US Foreign-Born Essential Workers by Status and State, and the Global Pandemic

Donald Kerwin, Mike Nicholson, Daniela Alulema, and Robert Warren

Credit: theskaman306 / Shutterstock.com

US Foreign-Born Essential Workers by Status and State, and the Global Pandemic

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This paper provides comprehensive estimates on immigrant (foreign-born) workers in the United States, employed in “essential critical infrastructure” categories, as defined by the US Department of Homeland Security (DHS) (DHS 2020). It finds that immigrants in the labor force and age 16 and over, work at disproportionate rates in “essential critical infrastructure” jobs. In particular, 69 percent of all immigrants in the labor force and 74 percent of undocumented workers are essential infrastructure workers, compared to 65 percent of the native-born labor force.

The contributions of immigrants to the US labor force and economy have been well-documented. The labor force participation rates of the foreign-born, have long exceeded those of the native-born (BLS 2019).  Immigrants fill gaps in the US economy, improve labor market efficiency, and support the aging US population (Sherman et al. 2019).  Immigration has also “brought to the United States an inordinate share of the world’s best talent which has been a windfall in a global economy where heavy advantages accrue to the most innovative companies and countries” (CFR 2009). This paper shows that immigrants, particularly the undocumented, work at high rates in essential critical infrastructure sectors.  In the great majority of US states, the foreign-born participate in the essential workforce at higher rates than the native-born, and the foreign-born share of essential workers exceeds the share of all foreign-born workers in the state (Table 1 in appendix).  In short, the paper shows that immigrants are working – often at great risk to their health and lives – to keep Americans safe, healthy, fed, and poised for economic recovery.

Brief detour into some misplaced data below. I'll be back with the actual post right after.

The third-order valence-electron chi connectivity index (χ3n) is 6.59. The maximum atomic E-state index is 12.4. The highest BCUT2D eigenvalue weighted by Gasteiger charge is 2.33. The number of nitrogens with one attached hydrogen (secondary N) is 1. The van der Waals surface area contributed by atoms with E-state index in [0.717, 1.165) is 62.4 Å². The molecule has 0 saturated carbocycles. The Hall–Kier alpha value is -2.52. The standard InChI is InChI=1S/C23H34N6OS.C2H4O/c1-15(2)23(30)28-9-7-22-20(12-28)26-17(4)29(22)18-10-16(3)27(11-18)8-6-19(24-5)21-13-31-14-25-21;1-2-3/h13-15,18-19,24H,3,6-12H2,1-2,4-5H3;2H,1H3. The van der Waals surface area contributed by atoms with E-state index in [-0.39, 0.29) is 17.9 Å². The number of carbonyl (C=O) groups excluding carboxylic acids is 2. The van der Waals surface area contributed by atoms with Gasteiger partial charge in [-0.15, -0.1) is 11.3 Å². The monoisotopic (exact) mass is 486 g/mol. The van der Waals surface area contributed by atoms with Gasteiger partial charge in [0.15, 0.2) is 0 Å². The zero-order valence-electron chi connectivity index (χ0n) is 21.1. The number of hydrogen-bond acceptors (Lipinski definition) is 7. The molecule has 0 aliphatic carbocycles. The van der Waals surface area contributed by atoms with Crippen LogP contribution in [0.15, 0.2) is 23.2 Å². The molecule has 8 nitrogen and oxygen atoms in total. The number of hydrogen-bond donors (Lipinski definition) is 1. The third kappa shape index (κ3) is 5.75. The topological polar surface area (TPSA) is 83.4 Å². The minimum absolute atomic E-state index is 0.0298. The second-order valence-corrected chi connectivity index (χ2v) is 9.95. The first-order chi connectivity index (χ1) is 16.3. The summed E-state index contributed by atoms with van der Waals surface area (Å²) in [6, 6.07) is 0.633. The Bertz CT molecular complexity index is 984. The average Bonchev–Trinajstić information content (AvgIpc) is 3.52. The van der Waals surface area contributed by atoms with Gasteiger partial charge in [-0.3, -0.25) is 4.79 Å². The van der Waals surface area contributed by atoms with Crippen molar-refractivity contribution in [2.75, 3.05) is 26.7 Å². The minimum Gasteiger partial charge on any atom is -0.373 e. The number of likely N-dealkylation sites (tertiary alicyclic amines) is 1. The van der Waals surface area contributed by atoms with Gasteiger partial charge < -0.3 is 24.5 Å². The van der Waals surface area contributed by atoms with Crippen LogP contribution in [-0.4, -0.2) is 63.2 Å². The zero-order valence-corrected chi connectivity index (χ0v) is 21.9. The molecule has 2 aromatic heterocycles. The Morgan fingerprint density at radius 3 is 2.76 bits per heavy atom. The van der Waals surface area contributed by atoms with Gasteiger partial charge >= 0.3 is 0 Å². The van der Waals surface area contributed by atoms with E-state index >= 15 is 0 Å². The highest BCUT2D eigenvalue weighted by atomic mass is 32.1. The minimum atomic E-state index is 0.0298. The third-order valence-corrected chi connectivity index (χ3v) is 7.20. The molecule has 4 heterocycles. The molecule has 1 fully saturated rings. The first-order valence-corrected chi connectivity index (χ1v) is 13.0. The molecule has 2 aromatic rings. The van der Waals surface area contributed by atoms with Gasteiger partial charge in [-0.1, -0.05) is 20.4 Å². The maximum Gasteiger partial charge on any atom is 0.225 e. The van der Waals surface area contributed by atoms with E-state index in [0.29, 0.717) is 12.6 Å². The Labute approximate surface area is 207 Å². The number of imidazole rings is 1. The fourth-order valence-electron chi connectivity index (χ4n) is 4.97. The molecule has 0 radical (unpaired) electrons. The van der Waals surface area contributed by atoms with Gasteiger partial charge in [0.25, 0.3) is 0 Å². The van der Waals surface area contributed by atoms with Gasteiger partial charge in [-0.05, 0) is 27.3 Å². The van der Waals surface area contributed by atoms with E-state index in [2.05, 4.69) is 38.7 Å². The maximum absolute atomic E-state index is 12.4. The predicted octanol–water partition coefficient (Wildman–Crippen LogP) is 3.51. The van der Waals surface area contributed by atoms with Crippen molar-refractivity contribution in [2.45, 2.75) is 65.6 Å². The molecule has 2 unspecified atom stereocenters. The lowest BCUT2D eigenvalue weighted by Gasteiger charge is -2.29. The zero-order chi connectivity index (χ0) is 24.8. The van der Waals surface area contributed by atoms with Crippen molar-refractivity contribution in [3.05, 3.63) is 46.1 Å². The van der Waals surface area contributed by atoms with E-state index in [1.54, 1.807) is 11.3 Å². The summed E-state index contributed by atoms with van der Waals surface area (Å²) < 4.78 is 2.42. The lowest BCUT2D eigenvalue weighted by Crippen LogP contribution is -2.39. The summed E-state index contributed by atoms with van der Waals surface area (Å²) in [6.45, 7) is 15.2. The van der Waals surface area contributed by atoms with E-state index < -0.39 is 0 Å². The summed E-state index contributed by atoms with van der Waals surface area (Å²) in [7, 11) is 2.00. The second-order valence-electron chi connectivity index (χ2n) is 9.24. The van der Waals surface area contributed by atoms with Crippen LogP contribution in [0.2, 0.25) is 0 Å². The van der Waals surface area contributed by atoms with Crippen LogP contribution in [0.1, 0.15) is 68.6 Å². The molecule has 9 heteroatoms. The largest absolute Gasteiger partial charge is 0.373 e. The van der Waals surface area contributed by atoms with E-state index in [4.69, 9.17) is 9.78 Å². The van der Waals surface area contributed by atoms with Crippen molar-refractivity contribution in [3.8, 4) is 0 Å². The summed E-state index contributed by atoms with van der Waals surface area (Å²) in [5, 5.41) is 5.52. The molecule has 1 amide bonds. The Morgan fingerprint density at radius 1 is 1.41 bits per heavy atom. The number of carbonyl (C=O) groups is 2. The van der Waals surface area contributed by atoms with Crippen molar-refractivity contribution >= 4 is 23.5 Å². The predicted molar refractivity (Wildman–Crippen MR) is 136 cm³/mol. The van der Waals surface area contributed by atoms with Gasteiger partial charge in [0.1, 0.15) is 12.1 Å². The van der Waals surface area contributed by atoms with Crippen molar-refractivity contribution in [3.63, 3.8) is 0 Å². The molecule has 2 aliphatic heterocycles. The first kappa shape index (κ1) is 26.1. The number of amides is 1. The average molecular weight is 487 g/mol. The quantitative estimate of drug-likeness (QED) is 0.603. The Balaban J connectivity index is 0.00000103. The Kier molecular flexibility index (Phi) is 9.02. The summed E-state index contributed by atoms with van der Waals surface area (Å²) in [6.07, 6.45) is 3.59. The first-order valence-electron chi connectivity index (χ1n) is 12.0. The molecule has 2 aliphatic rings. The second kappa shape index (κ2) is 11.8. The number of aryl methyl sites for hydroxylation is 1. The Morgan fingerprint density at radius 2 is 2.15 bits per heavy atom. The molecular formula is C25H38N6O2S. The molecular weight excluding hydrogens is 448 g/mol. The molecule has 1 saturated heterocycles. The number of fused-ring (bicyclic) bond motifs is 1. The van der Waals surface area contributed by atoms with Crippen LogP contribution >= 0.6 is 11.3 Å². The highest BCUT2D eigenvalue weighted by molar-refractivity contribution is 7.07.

These findings are at odds with the policies of the current administration, which have consistently sought to divest immigrant populations of legal status and to decrease legal immigration through a variety of administrative measures (Kerwin and Warren 2019), including a recent presidential proclamation to suspend the admission of persons in many legal immigration categories (Trump 2020).  In the same vein, the Coronavirus Aid, Relief, and Economic Security Act (CARES Act) denies a federal tax rebate to persons who have filed tax returns without a “valid identification number” (defined as a social security number) or, in the case of a joint return, if either spouse lacks a social security number. [1] Individual Taxpayer Identification Numbers (ITINs) do not suffice. This requirement will exclude many US taxpaying, mixed-status families – families with undocumented and US citizen family members (typically children) – from obtaining badly needed federal stimulus relief.  In 2018, 18.3 million persons lived 3.8 million “mixed-status” households.  ITIN filers pay over $9 billion in withheld payroll taxes annually and contribute to the solvency of federal retirement programs (Hallman 2018).

Top-line findings

Based on 2018 US Census data, the Center for Migration Studies (CMS) estimates that 19.8 million immigrants work in “essential critical infrastructure” categories (DHS 2020).[2]  These workers meet the health, infrastructure, manufacturing, service, food, safety, and other needs of all Americans. Roughly one-half of US foreign-born essential workers – 9.6 million – are naturalized citizens, 4.6 million are legal noncitizens (mostly lawful permanent residents or LPRs), and 5.5 million are undocumented.[3]

CMS finds that 69 percent of US immigrant workers – those in the labor force and age 16 and over—work in essential critical infrastructure categories, including 74 percent of undocumented workers, compared to 65 percent of the native-born labor force.